Maize silage : a study of the nutritive value of ensiled Zea mays L. for growth in young cattle : a thesis presented in partial fulfilment of the requirements for the degree of Master of Agricultural Science in Animal Science at Massey University

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Massey University
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An experiment is described in which the nutritive value of New Zealand produced maize silage, harvested at the dent-glaze stage of maturity, was investigated. Of central interest in the study was the adeauacy of the protein content of the maize silage for supporting growth in young cattle. Following a six-week standardisation period, 15 Friesian steers, eight months of age, were each allocated to one of three treatments in an experiment of randomised block, covariance design. While maize silage either alone (MS) or supplemented with biuret (MSB), formed two of the treatments, it was considered necessary to include a ration of better known nutritive value as a form of control. Hay and barley meal (HB) was selected for this purpose. During a six-week comparison period, ration physical and chemical analyses were made; dry matter (DM) and component digestibilities and intakes, nitrogen (N) utilisation, and liveweight gain by the steers ware measured. Identical recordings were made during the standardisation period for use in covariance analyses. Throughout the study emphasis was placed on animal performance (liveweight gain) as the prime criterion of nutritive value, the other parameters measured being considered to characterise that nutritive value as components of it. Mean rates of liveweight gain during the comparison period were similar for all three groups (0.44, 0.52 and 0.51 kg/day for the HB, MS and MSB treatments respectively). Liveweight gains adjusted for DM intake, however, significantly favoured the MSB treatment in comparison with the HB (P<0.05) and MS (P<0.10) treatments. The possibility that this superior efficiency of the MSB treatment was a result of unaccounted bias is discussed. Notwithstanding the reasonably convincing evidence presented in favour of the reliability of the finding, the possibility that it was merely an artifact could not be unequivocally excluded. The apparent equivalence of the MSB treatment to, if not superiority over the HB treatment, was difficult to reconcile with the recorded DM digestibilities and digestible energy intakes (62, 14.7 megacals./dav and 67, 18.1 megacals./day respectively, for the MS and HB treatments). Enhanced efficiency of utilisation of metabolisable energy mediated via increased post-ruminal digestion is suggested as a possible explanation for this unusual finding. Jf the efficiency advantage of the MSB over the MS treatment was truly a nutritional effect, it can only be ascribed to the presence of biuret in the former ration. While evidence presented would suggest some utilisation of the supplemental biuret by the rumen microbes, the extent is clearly indicated by the N retention results to be limited. It was found that New Zealand produced maize silage, harvested at the dent-glaze stage of maturity (33% DM) had physical and chemical compositions closely approximating those of the American produced material. When fed as a sole ration to young growing cattle, levels of DM intake (2.6-2.7% of liveweight) potentially conducive to rapid rates of liveweight pain (i.e. greater than 0.75 kg/day) may be expected. The presept results would however suggest that the digestibility of the gross energy (61%) may impose a ceiling of 0.75 kg/day on potential rates of gain. The possibility of bias in the estimation of both intakes and digestibilities, resulting from the use of the oven-drying technique in determining silage DM contents, is discussed. It would seem that both the DM digestibilities and digestible enegy intakes recorded in the present study, may be consistently low. It is concluded that maize silage with a 9-10% crude protein content can support growth rates in young cattle of 0.5 kg/day, at least in the short term. With the intake and digestibility data recorded in the study described being of a level sufficient to support greater rates of liveweight gain, it would seem reasonable to suggest, assuming no vitamin or mineral deficiencies, that protein availability to the steers fed maize silage was limiting growth rate. The present study does support a response to N supplementation (biuret) although the finding is adopted with caution. The evidence is inconclusive. It is therefore suggested that the need exists for a further more specific study of the adequacy of the protein content of maize silage for growth in young cattle. A longer period of maize silage feeding, and the inclusion of a treatment containing a natural protein supplement would be considered essential.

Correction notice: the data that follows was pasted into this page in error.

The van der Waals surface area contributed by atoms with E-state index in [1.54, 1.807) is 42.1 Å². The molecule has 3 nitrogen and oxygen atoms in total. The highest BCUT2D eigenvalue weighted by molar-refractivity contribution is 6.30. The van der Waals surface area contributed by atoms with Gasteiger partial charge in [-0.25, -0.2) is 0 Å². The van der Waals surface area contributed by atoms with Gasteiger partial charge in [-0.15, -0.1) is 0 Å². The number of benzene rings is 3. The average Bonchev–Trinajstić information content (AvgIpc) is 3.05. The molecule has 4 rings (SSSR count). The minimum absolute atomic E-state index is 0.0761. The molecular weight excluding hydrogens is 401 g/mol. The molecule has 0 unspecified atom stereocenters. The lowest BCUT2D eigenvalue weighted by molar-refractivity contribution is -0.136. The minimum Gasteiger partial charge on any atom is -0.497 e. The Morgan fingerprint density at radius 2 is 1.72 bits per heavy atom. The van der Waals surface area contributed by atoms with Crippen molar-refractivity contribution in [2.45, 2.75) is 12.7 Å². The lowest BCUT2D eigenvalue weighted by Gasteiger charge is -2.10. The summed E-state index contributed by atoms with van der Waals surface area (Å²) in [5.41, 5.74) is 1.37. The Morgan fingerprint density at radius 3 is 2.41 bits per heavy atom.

Maize silage, Cattle feed